Cyberpunk Images: Japan and China

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Shibuya Center Street, https://www.flickr.com/photos/isaacpacheco/10579038705

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Nail House in Chongqing, China. http://www.theatlantic.com/photo/2015/04/and-then-there-was-one/390501/

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Jiutian International Plaza, Zhuzhou, Hunan, China

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Caiyuanba Bridge on-ramp, Chongqing. Elevated Roads Encroaching Farmhouses Chongqing, Mark Homs, Getty Images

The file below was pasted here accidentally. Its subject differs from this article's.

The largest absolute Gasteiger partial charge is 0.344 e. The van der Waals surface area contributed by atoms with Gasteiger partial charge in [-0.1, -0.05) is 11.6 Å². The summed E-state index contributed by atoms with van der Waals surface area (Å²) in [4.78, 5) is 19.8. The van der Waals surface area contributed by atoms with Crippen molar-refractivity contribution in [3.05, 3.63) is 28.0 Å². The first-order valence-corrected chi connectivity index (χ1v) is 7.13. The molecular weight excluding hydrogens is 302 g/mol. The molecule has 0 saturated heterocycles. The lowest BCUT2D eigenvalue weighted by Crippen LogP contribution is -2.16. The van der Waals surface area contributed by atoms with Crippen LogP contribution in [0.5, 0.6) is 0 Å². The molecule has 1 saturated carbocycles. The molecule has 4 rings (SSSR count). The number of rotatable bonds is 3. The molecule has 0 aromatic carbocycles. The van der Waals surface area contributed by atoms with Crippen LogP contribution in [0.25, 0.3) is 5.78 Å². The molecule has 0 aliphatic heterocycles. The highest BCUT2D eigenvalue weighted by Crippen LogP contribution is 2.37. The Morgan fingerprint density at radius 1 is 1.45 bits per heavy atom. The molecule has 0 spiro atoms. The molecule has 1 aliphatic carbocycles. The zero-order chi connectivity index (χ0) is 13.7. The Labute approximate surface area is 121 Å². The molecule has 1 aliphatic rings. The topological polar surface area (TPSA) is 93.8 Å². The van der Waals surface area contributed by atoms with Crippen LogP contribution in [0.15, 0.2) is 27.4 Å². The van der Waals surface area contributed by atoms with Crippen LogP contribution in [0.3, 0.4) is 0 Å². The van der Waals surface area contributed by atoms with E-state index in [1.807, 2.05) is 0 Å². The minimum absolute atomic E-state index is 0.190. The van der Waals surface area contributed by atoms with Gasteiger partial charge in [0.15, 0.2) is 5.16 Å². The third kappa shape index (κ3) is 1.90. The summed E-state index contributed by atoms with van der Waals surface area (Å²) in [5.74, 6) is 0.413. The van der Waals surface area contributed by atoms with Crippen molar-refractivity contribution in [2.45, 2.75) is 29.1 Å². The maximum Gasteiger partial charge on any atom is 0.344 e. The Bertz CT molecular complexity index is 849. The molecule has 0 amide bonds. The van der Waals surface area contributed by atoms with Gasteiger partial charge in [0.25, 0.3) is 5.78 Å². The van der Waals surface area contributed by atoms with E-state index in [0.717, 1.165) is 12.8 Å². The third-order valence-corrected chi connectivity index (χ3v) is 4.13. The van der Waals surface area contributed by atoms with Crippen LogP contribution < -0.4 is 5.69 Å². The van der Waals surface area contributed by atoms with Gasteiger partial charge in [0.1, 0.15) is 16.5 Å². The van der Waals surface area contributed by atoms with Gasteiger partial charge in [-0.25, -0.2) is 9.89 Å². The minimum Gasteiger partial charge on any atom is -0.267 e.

IMHO, Japan is “fantasized cyberpunk.”  People (especially in the west) look at the night lights of Japanese cities and it makes them fantasize about cyberpunk, conjuring images from Neuromancer, Blade Runner, various anime, and the Matrix (the green Japanese-looking code on the screens).  China is real “high tech-low life” cyberpunk, because there’s actual low life in the midst of development and high tech, and it’s an actual dystopia.  Like, that last part isn’t an exaggeration – it actually is a dystopia.  It is utopian in its amazing, unprecedented growth out of poverty since 1979, but dystopian in its government, economic inequality, and environmental issues.  Japan on the other hand is a clean, environmentally-minded developed country (EPI ranks Japan in the 20s, ranked 39th in 2016) (first link archived) with economic equality that’s the same (archived) as developed Western Europe.  There are some who don’t join the rat race and feel alienated (e.g. NEETs, hikikomoris, or just plain otaku geeks, I guess, and they are probably overrepresented in anime-related media) and that can certainly be cyberpunk, but in terms of inequality, it doesn’t compare to China’s.

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